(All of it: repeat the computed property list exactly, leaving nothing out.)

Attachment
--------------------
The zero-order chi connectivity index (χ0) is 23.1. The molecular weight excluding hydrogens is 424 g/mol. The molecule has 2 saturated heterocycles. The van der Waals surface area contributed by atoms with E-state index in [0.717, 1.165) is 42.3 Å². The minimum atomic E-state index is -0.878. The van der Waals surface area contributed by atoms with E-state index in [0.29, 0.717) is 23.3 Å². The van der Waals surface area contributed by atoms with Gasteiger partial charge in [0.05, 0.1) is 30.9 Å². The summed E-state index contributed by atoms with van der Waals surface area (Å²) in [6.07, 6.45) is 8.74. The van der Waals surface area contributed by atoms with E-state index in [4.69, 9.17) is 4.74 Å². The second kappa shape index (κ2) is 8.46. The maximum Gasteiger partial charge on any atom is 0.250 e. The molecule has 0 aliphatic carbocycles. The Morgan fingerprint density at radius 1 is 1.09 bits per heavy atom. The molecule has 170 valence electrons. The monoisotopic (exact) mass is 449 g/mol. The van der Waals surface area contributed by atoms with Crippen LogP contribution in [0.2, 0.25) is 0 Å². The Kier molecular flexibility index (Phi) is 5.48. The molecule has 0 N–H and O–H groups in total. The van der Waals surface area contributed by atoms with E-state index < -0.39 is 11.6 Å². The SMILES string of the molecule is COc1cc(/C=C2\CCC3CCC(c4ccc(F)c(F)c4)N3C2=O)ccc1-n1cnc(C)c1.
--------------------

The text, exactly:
The zero-order chi connectivity index (χ0) is 23.1. The molecular weight excluding hydrogens is 424 g/mol. The molecule has 2 saturated heterocycles. The van der Waals surface area contributed by atoms with E-state index in [0.717, 1.165) is 42.3 Å². The minimum atomic E-state index is -0.878. The van der Waals surface area contributed by atoms with E-state index in [0.29, 0.717) is 23.3 Å². The van der Waals surface area contributed by atoms with Gasteiger partial charge in [0.05, 0.1) is 30.9 Å². The summed E-state index contributed by atoms with van der Waals surface area (Å²) in [6.07, 6.45) is 8.74. The van der Waals surface area contributed by atoms with E-state index in [4.69, 9.17) is 4.74 Å². The second kappa shape index (κ2) is 8.46. The maximum Gasteiger partial charge on any atom is 0.250 e. The molecule has 0 aliphatic carbocycles. The Morgan fingerprint density at radius 1 is 1.09 bits per heavy atom. The molecule has 170 valence electrons. The monoisotopic (exact) mass is 449 g/mol. The van der Waals surface area contributed by atoms with Crippen LogP contribution in [0.2, 0.25) is 0 Å². The Kier molecular flexibility index (Phi) is 5.48. The molecule has 0 N–H and O–H groups in total. The van der Waals surface area contributed by atoms with E-state index < -0.39 is 11.6 Å². The SMILES string of the molecule is COc1cc(/C=C2\CCC3CCC(c4ccc(F)c(F)c4)N3C2=O)ccc1-n1cnc(C)c1.